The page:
I was reminded of this just recently. When I used to commute to Los Angeles, I would pass a recycling facility. At one corner of the facility's yard is a large mound of debris that was compiled many years ago. The rubble is weathered and mature weeds grow from the artificial hillside. None of this is particularly worthy of note, except that there is a chain link fence surrounding the pile with both barbed wire and razor wire protecting its cache from any trespassers.
I thought it kind of interesting that a trash heap would be fenced off and protected to such a degree. Letting my mind wander, I thought "What would an archaeologist make of this discovery in a thousand years? He might assume that the contents of that pile were very valuable at one time, seeing as it's so well protected." Of course, I realized that the fence and wire were there to protect wayward explorers from injuring themselves and possibly suing the facility. But if someone didn't have that cultural understanding of our society, they could look at the same evidence I saw and come to a drastically different conclusion.
I further imagined that if this scenario came about the contents of the rubble pile would be cataloged and examined. Academic papers would be written, debates over the importance of this stone versus that one would surface and countless hours would be devoted to rebuilding whatever was supposed to have been originally housed at the site.
A Big Mistake Identifying a Little AnimalNow, this may sound a bit extreme; surely the science of our day is too sophisticated to make such an error! But the skirmish over a little mouse in Wyoming, as reported by the Seattle Post-Intelligencer underscores my point.(1) In 1954, Professor Philip Krutzsch identified a new subspecies of Meadow Jumping Mouse from examining the skulls and skins of several samples. The new species was named the Preble's mouse. In 1998, this study was offered as evidence to the U.S. Fish and Wildlife Service to help list the Preble's mouse as an endangered species, which the agency did.
Now, according to the Post-Intelligencer, "after six years of regulations and restrictions that have cost builders, local governments and landowners an estimated $100 million, new research suggests that the 'threatened' Preble's mouse in fact never existed." The newspaper reports that recent mitochondrial genetics studies, performed by a team from the Denver Museum of Nature and Science show that the mouse is identical to the Bar lodge mouse, a species common enough not to need protection at all.
Now the critic might say that this proves nothing since modern science caught its own mistake. However, I find it interesting that the only way we could have caught such an error is because we have existing specimens today. We're able to do such things as DNA testing. Remember, Krutzsch's original findings were based on skeletal and skin samples and they were considered acceptable at that time as the article points out. If no live samples of the so-called Preble's mouse were around to be tested, I wonder if the error would have been caught at all.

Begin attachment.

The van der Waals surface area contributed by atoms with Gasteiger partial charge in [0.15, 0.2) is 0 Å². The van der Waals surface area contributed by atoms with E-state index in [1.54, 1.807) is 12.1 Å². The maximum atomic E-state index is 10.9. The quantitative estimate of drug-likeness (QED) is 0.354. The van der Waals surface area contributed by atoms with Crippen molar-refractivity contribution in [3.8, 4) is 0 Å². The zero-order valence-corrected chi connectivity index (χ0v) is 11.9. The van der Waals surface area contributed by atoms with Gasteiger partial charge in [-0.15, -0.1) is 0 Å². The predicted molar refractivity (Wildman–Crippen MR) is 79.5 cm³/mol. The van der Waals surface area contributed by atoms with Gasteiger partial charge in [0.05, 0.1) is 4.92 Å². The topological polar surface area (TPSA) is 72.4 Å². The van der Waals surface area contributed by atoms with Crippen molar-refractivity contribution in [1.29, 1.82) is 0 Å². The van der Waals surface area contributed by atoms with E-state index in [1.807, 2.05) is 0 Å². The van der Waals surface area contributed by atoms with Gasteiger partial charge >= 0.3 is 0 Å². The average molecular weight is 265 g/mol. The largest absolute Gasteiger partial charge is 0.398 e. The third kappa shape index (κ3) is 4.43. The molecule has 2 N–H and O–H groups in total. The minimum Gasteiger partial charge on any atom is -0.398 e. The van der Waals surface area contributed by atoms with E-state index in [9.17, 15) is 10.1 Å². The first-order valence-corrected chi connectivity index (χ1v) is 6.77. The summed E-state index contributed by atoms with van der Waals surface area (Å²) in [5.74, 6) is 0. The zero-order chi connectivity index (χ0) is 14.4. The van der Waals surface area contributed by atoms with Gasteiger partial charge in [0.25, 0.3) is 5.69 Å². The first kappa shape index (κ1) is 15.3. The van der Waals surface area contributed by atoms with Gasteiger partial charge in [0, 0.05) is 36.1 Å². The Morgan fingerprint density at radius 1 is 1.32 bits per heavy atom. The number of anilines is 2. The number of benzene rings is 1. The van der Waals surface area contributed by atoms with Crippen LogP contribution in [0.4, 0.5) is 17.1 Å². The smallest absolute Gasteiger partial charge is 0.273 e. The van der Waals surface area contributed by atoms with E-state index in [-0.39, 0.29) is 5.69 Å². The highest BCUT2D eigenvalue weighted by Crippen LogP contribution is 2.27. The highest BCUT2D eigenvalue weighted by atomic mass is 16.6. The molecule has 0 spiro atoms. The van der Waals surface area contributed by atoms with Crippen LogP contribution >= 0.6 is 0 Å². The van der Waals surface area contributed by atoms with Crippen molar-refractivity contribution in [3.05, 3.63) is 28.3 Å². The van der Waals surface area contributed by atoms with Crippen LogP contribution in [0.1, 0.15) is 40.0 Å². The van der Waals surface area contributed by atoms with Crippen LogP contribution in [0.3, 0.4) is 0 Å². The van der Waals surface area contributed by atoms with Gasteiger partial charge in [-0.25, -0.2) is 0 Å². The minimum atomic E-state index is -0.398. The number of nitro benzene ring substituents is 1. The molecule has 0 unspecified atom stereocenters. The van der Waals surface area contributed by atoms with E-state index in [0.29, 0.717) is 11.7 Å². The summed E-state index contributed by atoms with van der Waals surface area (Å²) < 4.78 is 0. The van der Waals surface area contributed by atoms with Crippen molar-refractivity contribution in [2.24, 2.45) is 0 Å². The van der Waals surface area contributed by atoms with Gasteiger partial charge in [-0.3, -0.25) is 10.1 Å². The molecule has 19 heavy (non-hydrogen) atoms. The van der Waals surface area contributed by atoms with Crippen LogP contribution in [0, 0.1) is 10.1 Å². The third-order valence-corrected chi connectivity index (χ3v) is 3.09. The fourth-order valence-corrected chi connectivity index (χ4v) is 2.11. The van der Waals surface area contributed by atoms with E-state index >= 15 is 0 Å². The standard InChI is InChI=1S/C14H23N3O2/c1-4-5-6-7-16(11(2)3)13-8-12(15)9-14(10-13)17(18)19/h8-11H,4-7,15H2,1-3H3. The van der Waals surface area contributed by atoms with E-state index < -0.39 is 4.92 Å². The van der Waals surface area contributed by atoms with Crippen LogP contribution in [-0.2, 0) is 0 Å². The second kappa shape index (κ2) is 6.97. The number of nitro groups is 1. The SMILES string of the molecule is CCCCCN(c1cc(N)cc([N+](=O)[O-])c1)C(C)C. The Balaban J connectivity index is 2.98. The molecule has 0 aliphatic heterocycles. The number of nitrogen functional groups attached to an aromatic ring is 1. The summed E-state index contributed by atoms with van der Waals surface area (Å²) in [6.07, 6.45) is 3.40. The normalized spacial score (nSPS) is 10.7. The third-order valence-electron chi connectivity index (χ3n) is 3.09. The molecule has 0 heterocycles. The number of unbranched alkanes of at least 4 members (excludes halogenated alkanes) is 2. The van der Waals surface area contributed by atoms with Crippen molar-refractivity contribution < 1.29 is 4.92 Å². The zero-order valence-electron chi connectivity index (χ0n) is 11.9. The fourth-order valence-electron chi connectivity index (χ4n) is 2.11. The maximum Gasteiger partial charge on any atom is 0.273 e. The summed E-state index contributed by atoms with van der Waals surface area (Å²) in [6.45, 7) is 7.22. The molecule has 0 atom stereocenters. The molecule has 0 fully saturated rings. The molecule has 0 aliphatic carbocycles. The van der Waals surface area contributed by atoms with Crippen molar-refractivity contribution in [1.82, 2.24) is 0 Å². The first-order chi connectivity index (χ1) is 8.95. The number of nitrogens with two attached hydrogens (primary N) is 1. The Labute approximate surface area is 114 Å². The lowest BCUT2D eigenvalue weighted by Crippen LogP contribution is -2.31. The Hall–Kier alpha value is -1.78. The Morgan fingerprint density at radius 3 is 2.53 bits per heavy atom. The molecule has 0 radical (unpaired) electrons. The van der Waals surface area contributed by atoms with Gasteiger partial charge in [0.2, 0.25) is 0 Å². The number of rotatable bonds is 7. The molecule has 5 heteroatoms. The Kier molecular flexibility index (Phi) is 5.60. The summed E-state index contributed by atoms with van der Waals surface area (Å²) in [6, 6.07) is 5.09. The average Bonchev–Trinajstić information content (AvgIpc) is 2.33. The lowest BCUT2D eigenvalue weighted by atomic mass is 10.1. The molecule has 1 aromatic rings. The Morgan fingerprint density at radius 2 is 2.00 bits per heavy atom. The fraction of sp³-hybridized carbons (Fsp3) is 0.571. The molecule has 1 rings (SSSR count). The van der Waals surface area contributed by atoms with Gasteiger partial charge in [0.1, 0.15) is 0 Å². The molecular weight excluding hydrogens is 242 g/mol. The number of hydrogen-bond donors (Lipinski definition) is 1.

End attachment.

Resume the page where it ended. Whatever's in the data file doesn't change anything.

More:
Evolution's Identity ProblemsIn fact, that's the whole reason for this discussion. Evolution as a field of study is based pretty much on the evidence of skeletal remains. We have some fossilized skin patterns, footprints, and such. But most of all the advances in evolutionary theory are from fossilized bones. If a modern day professor got it wrong about a mouse that he was able to observe, than how much more likely is it that paleontologists make mistakes interpreting fossils. In fact, author Luther Sunderland asked David M. Raup, a noted evolutionist and Curator of Geology at the Field Museum of Natural History at the University of Chicago, about the practice of naming the same creature by different species names when it's found in different period rocks. "He acknowledged that it used to be a very common practice and still occurred… it was done purposely because of an a priori theoretical mode, but he thought most of these had 'been cleaned out now'."(2)
So here we have evidence that the bias of the scientists come into direct play when they seek to identify a new species. In fact, Raup noted that many times this was done on purpose to try and make the evidence conform to the theory instead of the other way around. He later tells Sunderland that "approximately 70 percent of species described are found to be the same as existing species, so 70 percent of the new species named should not have been, either through ignorance or because of the rules used by taxonomists."(3)
As the debate over evolution continues to heat up, Christians have recurrently been accused of ignoring the evidence because of their beliefs. Is this charge true? Perhaps in some cases. However, the history of paleontology shows just as large a bias on the part of the evolutionists. So, the next time you are discussing the issue with a friend or colleague, make sure you're sensitive to the assumptions that lie behind the assertions. Their facts may be as tenuous as a rat in a trap.
Seattle Post-Intelligencer Friday, June 11, 2004
2. Sunderland, Luther D. Darwin's Enigma: Fossils and other Problems
Master Books, El Cajon, CA 1988 p.131